The next major strength of A History of Global Anglicanism is what each chapter contains. Ward considers each region through the lens of individual countries and major figures. Although at times this can make the time-table of the discussion confusing, it allows Ward to include a multitude of details that might otherwise go unmentioned. In particular, he pays close attention to the formation of various sees within the regions and the ways that episcopal governance transferred from western (normally British) bishops to native bishops. This is complemented by the invaluable diocesan maps (320–335). However, it would have been ideal if each regional map was included at the beginning of each chapter rather than as an appendix. The level of detail in each section is immense (and sometimes overwhelming), which forces the reader to truly engage with the magnitude of the enterprise and the nuances and challenges which confronted not only each province, but each individual Christian as they sought to live out their faith in their own corner of the globe and through their own understanding of Anglicanism.

The greatest strength of Ward’s work lies in his unique focus upon the indigenization of the church. Although Ward seems at pains to acknowledge that he is aware of imperial missionary activity, his decision not to focus on it is a welcome contribution. One of the most useful aspects of this focus occurs in Ward’s chapters on the Atlantic Isles, North America, and Australia. The history of Anglicanism in these (now) predominantly white and western regions has almost always been the story of the dominant church culture. Ward considers what is often lost. For example, rather than spending his entire chapter rehashing the English reformation or the Glorious Revolution (although they are invariably recounted), Ward spends much more time surveying the impact of Anglicanism upon Wales, Scotland, and Ireland, including particularly interesting facts about how Anglicanism played a vital role in the preservation of the Welsh language (24) while playing a conversely devastating role in the suppression of the Irish language and culture (26).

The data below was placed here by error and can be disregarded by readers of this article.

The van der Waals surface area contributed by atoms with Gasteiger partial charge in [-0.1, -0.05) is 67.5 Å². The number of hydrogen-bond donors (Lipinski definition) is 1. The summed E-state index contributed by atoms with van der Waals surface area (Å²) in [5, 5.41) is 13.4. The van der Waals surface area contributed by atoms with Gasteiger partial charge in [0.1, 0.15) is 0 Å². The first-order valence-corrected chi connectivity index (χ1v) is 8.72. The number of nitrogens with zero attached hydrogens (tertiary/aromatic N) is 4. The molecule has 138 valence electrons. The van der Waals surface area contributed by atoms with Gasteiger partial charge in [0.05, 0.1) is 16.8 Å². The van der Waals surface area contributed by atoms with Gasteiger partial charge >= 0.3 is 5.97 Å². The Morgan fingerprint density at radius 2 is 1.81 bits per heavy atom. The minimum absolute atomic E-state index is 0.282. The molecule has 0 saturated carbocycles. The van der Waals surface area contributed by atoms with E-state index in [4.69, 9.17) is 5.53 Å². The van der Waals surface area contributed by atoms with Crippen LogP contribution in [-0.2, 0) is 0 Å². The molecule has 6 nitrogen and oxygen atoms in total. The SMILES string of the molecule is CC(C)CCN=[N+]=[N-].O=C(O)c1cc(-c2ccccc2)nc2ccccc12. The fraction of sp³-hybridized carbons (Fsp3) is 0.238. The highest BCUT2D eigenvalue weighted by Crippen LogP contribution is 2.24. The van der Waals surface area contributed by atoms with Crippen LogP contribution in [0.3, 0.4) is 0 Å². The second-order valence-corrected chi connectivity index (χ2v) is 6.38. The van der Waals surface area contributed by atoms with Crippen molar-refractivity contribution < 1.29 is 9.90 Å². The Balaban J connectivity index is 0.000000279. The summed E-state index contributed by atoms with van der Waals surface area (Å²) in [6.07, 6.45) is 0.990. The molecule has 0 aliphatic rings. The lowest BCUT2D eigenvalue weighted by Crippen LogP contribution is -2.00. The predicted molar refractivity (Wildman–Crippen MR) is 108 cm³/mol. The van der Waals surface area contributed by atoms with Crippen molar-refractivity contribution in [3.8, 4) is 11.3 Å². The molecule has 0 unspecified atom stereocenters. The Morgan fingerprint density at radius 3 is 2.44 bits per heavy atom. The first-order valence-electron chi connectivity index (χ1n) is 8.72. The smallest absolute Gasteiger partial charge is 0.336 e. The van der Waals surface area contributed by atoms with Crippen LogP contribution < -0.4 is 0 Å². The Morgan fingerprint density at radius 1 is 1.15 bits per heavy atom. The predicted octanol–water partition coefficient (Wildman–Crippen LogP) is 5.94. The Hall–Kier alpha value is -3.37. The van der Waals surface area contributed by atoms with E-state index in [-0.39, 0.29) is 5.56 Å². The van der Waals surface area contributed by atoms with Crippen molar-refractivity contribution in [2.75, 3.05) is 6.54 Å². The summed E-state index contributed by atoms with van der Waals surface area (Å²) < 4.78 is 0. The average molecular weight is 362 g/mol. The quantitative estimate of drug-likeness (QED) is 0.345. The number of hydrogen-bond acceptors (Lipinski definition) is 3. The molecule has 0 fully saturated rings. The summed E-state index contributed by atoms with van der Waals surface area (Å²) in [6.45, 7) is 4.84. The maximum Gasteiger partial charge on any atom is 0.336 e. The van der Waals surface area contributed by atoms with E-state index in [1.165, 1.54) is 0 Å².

Anglicanism in the two-thirds world is inevitably tied to missionary activity, but Ward reminds his readers of an important fact: “For the majority of receiving peoples, the first missionaries were, in any case, not people from the North, but evangelists from neighboring regions and culturally similar ethnic groups, who had already decisively shaped the message in accordance with their understandings and their own sense of what was demanded [by the Gospel]” (316). This fact allows the enculturation of the church, these non-English forms of Anglicanism, to make far more sense in their own contexts. It allows the francophone Anglicanism of Rwanda appear just as valid and authentic as that which occurs in Canterbury Cathedral.

In some respects, works of history are always out of date because new history is made every day; however, through their focus on the past, they have the ability to speak perennially. Inevitably, A History of Global Anglicanism fails to include the turbulent years of the Anglican Communion which immediately followed its publication in 2006. However, most of its contents will be an invaluable guide to all global Anglicans. Unfortunately, though, the concluding chapter wrests the narrative away from the incredibly valuable contributions which preceded it, and leaves the entire work feeling far more dated than necessary. Much has occurred within Anglicanism since 2006 – especially recently – yet not enough time has elapsed to truly understand and evaluate the consequences. By concluding with a sociological critique of the modern crisis, Ward allows his work to be dated by necessity. Moreover, in a sad irony, he allows his own western and English perspective to dictate his perception of the current indigenous voice of the global Anglican family, rather than letting them speak in their own tongue and dialect.

Jay Thomas

The Rev. Jay Thomas is the Rector of St. Mark's Anglican Church in Moultrie, Georgia.